[From Thursday, December 4th]

"But the father said to his slaves, 'Quickly bring out a robe - the best one - and put it on him; put a ring on his finger and sandals on his feet. And get the fatted calf and kill it, and let us eat and celebrate...'"
(Luke 15:23)

We all know this story: Two sons. One father. Younger son demands his inheritance (before Dad's dead!). He leaves. He blows it all. He comes home with his tail between his legs. Father welcomes him with open arms. Older brother's miffed! Dad: "Was lost; Is found! REJOICE!" The end.

Today when I was rereading this story, however, one word stood out: QUICKLY! It's the first word the Father said when his wayward son returned home. "Quickly!" Now, if we didn't know the story, we might think he wants the son to quickly apologize... or quickly explain his shameful behavior... or even quickly get out of his father's presence. But no, he wants to quickly dispense grace: restoring his son to prominence (robe, ring, sandals = full acceptance as a member of the family!). Which is quite amazing, given the embarrassment his son has caused him. Deuteronomy 21:18-21 states that a father can legally stone to death (yes, you read that right!) a rebellious and wayward son! Wow. This father, however, didn't exercise that right. He simply let his son go... then waited... waited... waited for his son to "come to himself" (v.17) and return home.

We have a lot to learn from this father, don't we? We're used to doing things quickly... but prefer quick justice and retribution over quick grace & restoration (at least when dealing with those who have hurt us!). "Make sure they're truly sorry, first! Make sure they understand the wrong they've done!" That's our mindset. Usually.

What a blessing that God is not like that, yah?!

PRAYER: You are a God of QUICKLY! Your grace & forgiveness is ready for me long before I'm ready to ask for it. Thank you, God. And help me to have a bit more grace a bit more quickly for others! AMEN.

Wednesday, December 3, 2008

A Shepherd's job is...

"For I am now raising up in the land a shepherd who does not care for the perishing, or seek the wandering, or heal the maimed, or nourish the healthy, but devours the flesh of the fat ones, tearing off even their hooves."
(Zechariah 11:16)

God is tired of worthless leaders of his people. He resorts to sarcasm here in Zechariah 11:16 (you've gotta love a God who gets into sarcasm!)... listing all the bad qualities of those leaders:
  • They don't care for the perishing... those outside the flock! Those not connected to a life-sustaining community of faith. These will perish without guidance & care.
  • They don't seek the wandering... those within the flock who have strayed, gone off on their own. Sheep (and humans) have this tendency. That's why good shepherds are crucial.
  • They don't heal the maimed... Sheep (and humans!) get wounded in life. It happens quite often. Recovery is possible with the proper care & healing. That's not always the case when left on our own to heal.
  • They don't nourish the healthy... The healthy and strong sheep need care too! They need to be nourished to sustain their strength & vigor. The bad leaders even neglect these.
PRAYER: Oh Lord, give me the heart of a good shepherd... one who leads the way You want me to... caring for the perishing... seeking the wandering... healing the maimed... nourishing the healthy... and seeking to follow You all of the days of my life.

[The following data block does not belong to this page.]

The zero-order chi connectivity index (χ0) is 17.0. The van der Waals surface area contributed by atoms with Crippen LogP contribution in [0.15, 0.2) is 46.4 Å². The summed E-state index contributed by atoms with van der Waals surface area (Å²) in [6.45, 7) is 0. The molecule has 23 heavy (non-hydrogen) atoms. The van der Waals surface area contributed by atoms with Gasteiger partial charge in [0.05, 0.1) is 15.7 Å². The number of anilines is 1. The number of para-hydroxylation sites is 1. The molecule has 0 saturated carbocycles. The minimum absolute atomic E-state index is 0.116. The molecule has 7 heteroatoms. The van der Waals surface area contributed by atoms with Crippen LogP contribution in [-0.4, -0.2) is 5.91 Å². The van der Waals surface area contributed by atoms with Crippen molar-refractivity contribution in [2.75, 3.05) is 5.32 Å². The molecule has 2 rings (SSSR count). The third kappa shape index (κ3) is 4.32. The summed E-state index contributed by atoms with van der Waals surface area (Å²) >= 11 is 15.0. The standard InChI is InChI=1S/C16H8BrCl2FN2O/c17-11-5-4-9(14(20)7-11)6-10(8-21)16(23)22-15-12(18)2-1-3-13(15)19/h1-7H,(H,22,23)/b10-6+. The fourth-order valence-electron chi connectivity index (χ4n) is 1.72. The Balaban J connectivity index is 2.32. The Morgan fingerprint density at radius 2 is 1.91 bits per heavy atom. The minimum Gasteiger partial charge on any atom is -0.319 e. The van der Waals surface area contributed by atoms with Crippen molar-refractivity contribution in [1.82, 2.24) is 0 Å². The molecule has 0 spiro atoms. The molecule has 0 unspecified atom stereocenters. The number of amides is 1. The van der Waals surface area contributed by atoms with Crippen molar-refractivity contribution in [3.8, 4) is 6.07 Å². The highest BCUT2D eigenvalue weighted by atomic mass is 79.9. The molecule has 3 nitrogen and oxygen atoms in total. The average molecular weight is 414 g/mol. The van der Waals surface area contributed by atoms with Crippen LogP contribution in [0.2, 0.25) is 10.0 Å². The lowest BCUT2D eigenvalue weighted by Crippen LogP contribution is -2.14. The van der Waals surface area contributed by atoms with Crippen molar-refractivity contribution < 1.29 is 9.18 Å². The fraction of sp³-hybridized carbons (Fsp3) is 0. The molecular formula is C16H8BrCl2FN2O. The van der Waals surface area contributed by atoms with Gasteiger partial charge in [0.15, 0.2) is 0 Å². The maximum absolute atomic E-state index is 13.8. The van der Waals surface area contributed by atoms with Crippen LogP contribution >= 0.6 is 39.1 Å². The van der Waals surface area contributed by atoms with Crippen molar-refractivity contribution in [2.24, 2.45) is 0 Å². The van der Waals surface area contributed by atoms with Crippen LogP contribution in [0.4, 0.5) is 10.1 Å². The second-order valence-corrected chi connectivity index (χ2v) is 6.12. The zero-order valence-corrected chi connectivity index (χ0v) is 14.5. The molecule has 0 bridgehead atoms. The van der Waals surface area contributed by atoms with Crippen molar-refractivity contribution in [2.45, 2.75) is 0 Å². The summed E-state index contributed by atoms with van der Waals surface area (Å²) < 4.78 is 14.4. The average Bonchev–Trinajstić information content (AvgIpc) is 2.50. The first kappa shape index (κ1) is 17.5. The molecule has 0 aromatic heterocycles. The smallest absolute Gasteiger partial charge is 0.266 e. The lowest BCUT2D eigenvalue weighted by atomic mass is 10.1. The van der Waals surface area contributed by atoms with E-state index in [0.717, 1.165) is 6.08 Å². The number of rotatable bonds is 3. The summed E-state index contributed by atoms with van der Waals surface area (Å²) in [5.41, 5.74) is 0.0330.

[NOTE: This is from Dec. 2nd]

"Thus says the LORD of hosts: In those days, 10 men from nations of every language shall take hold of a Jew, grasping his garment and saying, 'Let us go with you, for we have heard that God is with you.'"
(Zechariah 8:23)

Don't let the current situation cloud your vision of the future, says God. Sure, it may look desolate & depressing now... but things will change! People WILL come back to Jerusalem. Not just Israelites either. People from ALL nations will come seeking me, says God. Why? Because they've heard I'm with you!

It's the stuff any pastor longs to have said about his/her congregation. That others are drawn to God because of our people. We seek to make disciples of Jesus Christ for the transformation of the world. When others' lives start being transformed... when parts of our world get transformed by something the church is doing along with God... when our lives witness to the amazing grace of the Divine... then people are DRAWN to it! What a wondeful vision. But in the meantime, we can't sit back and wait for others to seek us out. WE must continue to be faithful to the calling.

PRAYER: Lord, live in and through me so others might be drawn into Your presence, goodness & mercy. AMEN.

Planned Pair-enthood

[NOTE: This is from Saturday, Nov. 29th]

"After this the Lord appointed 70 others and sent them on ahead of him in pairs to every town and place where he himself intended to go."
(Luke 10:1)
Jesus has a plan... a 35 city tour! He's coming to a town near
you!! But before he kicks off the road trip, he chooses 70 followers and sends them off to "prepare" the cities for his coming.

There's a couple of insights that jumped out at me today: 1) Jesus didn't send people out alone. He could have either a) chosen only 35 of his best followers and sent them out on their own, or b) sent 70 out to 70 different cities, doubling his reach. But Jesus seemed to know they'd need a partner in ministry! Teamwork is more important than mere numbers. 2) Jesus had a strategic plan. he wasn't just roaming the countryside, traveling wherever the wind blew him. Nope. He had a plan. 35 cities he intended to reach out to. So he sent his followers there ahead of time. 3) Jesus entrusted himself and his power to his followers. He could have gone to all 35 cities without having sent the 70 ahead... he could have done the ministry himself (or at least have overseen everything in person). Instead, he trusted the disciples and entrusted his power to them. The result? 70 people came back extremely excited about the impact THEY had made for the kingdom!

So much to learn here. Especially as we get ready to possibly start a new satellite ministry as a part of Aiea UMC. Can I learn from Luke 10:1? Don't try to do everything myself (work with a partner in ministry)... have a strategic plan... and trust the leaders in the church to be involved in the actual ministry! Train them, empower them, trust them! And then watch how the passion and excitement grows!

PRAYER: You have so much to teach me, Lord. Help me to learn from your examples - especially as we consider moving ahead with the satellite ministry possibility. It's not about me. It's about You and Your kingdom - and the role you've given each of us to play together. AMEN.